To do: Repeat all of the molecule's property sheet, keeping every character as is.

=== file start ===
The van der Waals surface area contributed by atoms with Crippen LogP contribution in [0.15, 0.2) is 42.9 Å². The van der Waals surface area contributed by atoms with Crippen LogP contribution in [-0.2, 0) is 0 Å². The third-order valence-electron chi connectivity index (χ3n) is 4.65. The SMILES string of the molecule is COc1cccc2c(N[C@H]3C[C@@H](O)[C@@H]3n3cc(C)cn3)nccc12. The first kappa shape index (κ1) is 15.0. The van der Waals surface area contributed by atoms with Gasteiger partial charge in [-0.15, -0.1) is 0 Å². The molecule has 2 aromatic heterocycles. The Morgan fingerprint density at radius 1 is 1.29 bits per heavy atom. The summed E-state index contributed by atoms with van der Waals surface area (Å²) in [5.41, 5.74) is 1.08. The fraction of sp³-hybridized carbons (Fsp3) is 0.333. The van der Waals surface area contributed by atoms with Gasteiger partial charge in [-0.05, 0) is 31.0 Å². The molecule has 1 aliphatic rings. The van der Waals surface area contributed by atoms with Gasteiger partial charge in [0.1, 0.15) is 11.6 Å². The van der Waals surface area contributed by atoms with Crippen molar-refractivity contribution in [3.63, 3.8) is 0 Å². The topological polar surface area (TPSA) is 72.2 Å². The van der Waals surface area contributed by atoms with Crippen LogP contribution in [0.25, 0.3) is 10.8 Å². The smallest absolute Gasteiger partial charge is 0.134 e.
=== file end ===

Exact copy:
The van der Waals surface area contributed by atoms with Crippen LogP contribution in [0.15, 0.2) is 42.9 Å². The van der Waals surface area contributed by atoms with Crippen LogP contribution in [-0.2, 0) is 0 Å². The third-order valence-electron chi connectivity index (χ3n) is 4.65. The SMILES string of the molecule is COc1cccc2c(N[C@H]3C[C@@H](O)[C@@H]3n3cc(C)cn3)nccc12. The first kappa shape index (κ1) is 15.0. The van der Waals surface area contributed by atoms with Gasteiger partial charge in [-0.15, -0.1) is 0 Å². The molecule has 2 aromatic heterocycles. The Morgan fingerprint density at radius 1 is 1.29 bits per heavy atom. The summed E-state index contributed by atoms with van der Waals surface area (Å²) in [5.41, 5.74) is 1.08. The fraction of sp³-hybridized carbons (Fsp3) is 0.333. The van der Waals surface area contributed by atoms with Gasteiger partial charge in [-0.05, 0) is 31.0 Å². The molecule has 1 aliphatic rings. The van der Waals surface area contributed by atoms with Gasteiger partial charge in [0.1, 0.15) is 11.6 Å². The van der Waals surface area contributed by atoms with Crippen molar-refractivity contribution in [3.63, 3.8) is 0 Å². The topological polar surface area (TPSA) is 72.2 Å². The van der Waals surface area contributed by atoms with Crippen LogP contribution in [0.25, 0.3) is 10.8 Å². The smallest absolute Gasteiger partial charge is 0.134 e.